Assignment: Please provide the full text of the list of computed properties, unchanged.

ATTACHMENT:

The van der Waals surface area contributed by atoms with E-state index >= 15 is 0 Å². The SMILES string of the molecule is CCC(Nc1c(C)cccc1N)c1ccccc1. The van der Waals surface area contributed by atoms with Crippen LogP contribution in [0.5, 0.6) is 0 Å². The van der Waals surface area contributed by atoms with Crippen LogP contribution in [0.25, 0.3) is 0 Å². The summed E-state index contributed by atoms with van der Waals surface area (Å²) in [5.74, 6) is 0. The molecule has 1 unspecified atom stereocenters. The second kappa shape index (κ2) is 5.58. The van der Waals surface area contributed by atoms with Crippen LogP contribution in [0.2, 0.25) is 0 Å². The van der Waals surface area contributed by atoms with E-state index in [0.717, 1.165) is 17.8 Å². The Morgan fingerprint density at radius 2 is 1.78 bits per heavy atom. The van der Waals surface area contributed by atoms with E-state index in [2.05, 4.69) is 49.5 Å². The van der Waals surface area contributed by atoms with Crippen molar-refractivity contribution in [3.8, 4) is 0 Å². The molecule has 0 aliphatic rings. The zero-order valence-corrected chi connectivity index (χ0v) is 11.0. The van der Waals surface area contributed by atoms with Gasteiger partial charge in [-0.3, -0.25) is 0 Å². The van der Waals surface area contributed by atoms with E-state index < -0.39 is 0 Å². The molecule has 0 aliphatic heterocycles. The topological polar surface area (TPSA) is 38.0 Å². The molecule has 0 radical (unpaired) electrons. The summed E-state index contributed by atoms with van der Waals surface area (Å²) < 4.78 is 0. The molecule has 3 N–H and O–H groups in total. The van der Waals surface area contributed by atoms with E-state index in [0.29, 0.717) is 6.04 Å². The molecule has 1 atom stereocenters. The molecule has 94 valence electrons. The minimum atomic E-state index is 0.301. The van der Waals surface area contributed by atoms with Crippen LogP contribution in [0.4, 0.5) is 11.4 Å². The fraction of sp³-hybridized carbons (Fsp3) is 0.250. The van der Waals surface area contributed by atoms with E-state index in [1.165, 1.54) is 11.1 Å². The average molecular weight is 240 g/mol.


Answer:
The van der Waals surface area contributed by atoms with E-state index >= 15 is 0 Å². The SMILES string of the molecule is CCC(Nc1c(C)cccc1N)c1ccccc1. The van der Waals surface area contributed by atoms with Crippen LogP contribution in [0.5, 0.6) is 0 Å². The van der Waals surface area contributed by atoms with Crippen LogP contribution in [0.25, 0.3) is 0 Å². The summed E-state index contributed by atoms with van der Waals surface area (Å²) in [5.74, 6) is 0. The molecule has 1 unspecified atom stereocenters. The second kappa shape index (κ2) is 5.58. The van der Waals surface area contributed by atoms with Crippen LogP contribution in [0.2, 0.25) is 0 Å². The van der Waals surface area contributed by atoms with E-state index in [0.717, 1.165) is 17.8 Å². The Morgan fingerprint density at radius 2 is 1.78 bits per heavy atom. The van der Waals surface area contributed by atoms with E-state index in [2.05, 4.69) is 49.5 Å². The van der Waals surface area contributed by atoms with Crippen molar-refractivity contribution in [3.8, 4) is 0 Å². The molecule has 0 aliphatic rings. The zero-order valence-corrected chi connectivity index (χ0v) is 11.0. The van der Waals surface area contributed by atoms with Gasteiger partial charge in [-0.3, -0.25) is 0 Å². The van der Waals surface area contributed by atoms with E-state index < -0.39 is 0 Å². The molecule has 0 aliphatic heterocycles. The topological polar surface area (TPSA) is 38.0 Å². The molecule has 0 radical (unpaired) electrons. The summed E-state index contributed by atoms with van der Waals surface area (Å²) < 4.78 is 0. The molecule has 3 N–H and O–H groups in total. The van der Waals surface area contributed by atoms with E-state index in [0.29, 0.717) is 6.04 Å². The molecule has 1 atom stereocenters. The molecule has 94 valence electrons. The minimum atomic E-state index is 0.301. The van der Waals surface area contributed by atoms with Crippen LogP contribution in [0.4, 0.5) is 11.4 Å². The fraction of sp³-hybridized carbons (Fsp3) is 0.250. The van der Waals surface area contributed by atoms with E-state index in [1.165, 1.54) is 11.1 Å². The average molecular weight is 240 g/mol.